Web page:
Eye For Film >> Movies >> West Is West (2010) Film Review
West Is West
Reviewed by: Amber Wilkinson
West Is West - the rather overdue sequel to 1999's East Is East - returns to the Khan family five years after the action of the first film. It is the Britain of the mid-70s, where racism is still as common as a bowl of Frosties in the morning and life at school is proving tough for Sajid (newcomer Agib Khan), the son of Pakistani migrant George and his white, second wife Ella (Linda Bassett).
Worried that his youngest son is about to go off the rails, George (Om Puri) decides to cart Sajid off to Pakistan in an attempt to teach him some old-fashioned values and give him a sense of his history. Of course, Sajid feels like a fish out of water on arrival but it is, unsurprisingly, George who finds he has the least ability to fit back into the groove. He finds he must face up to decisions he has made in the past concerning his first wife (Ila Arun) and family. Set against this is a frothy and rather sweet romantic subplot involving one of George's older sons Maneer (Emil Marwa) - who has returned to Pakistan in order to find a wife.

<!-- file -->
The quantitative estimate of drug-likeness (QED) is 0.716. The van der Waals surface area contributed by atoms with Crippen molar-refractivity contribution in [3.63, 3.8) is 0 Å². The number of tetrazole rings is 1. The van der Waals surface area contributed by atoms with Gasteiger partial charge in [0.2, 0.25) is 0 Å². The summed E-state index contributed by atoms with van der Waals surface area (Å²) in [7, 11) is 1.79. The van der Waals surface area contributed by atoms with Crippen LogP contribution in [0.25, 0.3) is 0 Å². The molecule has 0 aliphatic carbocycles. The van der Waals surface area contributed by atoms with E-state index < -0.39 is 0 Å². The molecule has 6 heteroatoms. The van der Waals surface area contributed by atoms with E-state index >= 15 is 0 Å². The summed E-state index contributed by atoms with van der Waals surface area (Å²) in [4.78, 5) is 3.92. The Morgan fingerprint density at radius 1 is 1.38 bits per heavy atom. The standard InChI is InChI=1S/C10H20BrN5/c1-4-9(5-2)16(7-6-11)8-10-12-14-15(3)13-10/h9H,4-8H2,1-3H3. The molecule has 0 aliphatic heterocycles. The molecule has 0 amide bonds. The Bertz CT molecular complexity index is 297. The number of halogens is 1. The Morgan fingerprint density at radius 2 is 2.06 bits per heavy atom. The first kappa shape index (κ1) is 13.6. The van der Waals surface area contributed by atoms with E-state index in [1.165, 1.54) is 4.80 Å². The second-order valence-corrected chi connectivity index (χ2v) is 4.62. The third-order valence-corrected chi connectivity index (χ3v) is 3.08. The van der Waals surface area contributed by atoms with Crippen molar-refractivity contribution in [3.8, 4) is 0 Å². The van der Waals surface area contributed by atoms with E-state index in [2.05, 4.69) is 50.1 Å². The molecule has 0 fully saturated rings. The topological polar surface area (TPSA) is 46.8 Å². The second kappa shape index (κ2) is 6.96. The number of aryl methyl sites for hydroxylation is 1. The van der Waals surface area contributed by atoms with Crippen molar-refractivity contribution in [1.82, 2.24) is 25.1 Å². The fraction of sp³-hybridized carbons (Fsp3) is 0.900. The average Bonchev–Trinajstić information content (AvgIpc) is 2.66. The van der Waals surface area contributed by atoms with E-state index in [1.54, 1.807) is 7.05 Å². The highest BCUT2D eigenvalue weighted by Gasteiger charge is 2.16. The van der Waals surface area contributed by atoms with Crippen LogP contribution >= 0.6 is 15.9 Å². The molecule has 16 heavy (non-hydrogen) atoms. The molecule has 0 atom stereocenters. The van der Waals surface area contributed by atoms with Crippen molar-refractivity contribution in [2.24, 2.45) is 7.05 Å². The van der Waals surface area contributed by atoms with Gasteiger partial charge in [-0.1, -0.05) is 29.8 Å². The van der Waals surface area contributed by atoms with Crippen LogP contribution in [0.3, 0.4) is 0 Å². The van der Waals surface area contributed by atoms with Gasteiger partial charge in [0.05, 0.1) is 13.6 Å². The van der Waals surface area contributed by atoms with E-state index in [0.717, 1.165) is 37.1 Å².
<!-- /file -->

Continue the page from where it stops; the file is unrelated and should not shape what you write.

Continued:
Although the comedy feels as broad as the Atlantic initially, once the main characters are transplanted to Pakistan things look up as the script begins to properly probe the emotional flaws of the characters rather than just opting for cheap laughs. Scenes involving Sajid's attempts to fit in and matchmake for his brother have a gentle warmth which acts as an engaging counterpoint for the more intellectual probing of cultural identity represented by George's inner conflict regarding his old and new life.
There is more than a whiff of accomplished Sunday night TV drama to this - but aside from the fact that this would look just as home on the telly as in a cinema that is not necessarily a bad thing. Puri and Bassett remain perfect in their roles and bring a depth to their characters beyond the limitations of the script, while Agib Khan, in his first film role, proves likable as Sajid. The female characters are less well-explored than the men, but the acting and some capable direction from TV veteran Andy DeEmmony help to add emotional depth.
This is an unashamedly populist film that concerns itself purely with family and relationship politics rather than those of the countries themselves, but with its sympathetic characters and well-handled sentimental scenes it proves itself, if not as good as its forebear, then at least a worthy follow up. Just one last side note regarding the film's 15 certificate. It's purely due to the plentiful swearing - 12 and ups will find plenty to enjoy and talk about here and unless they are particularly sensitive or cloistered, the language is no worse than they'll hear in the schoolyard.Reviewed on: 25 Feb 2011
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If you like this, try:East Is East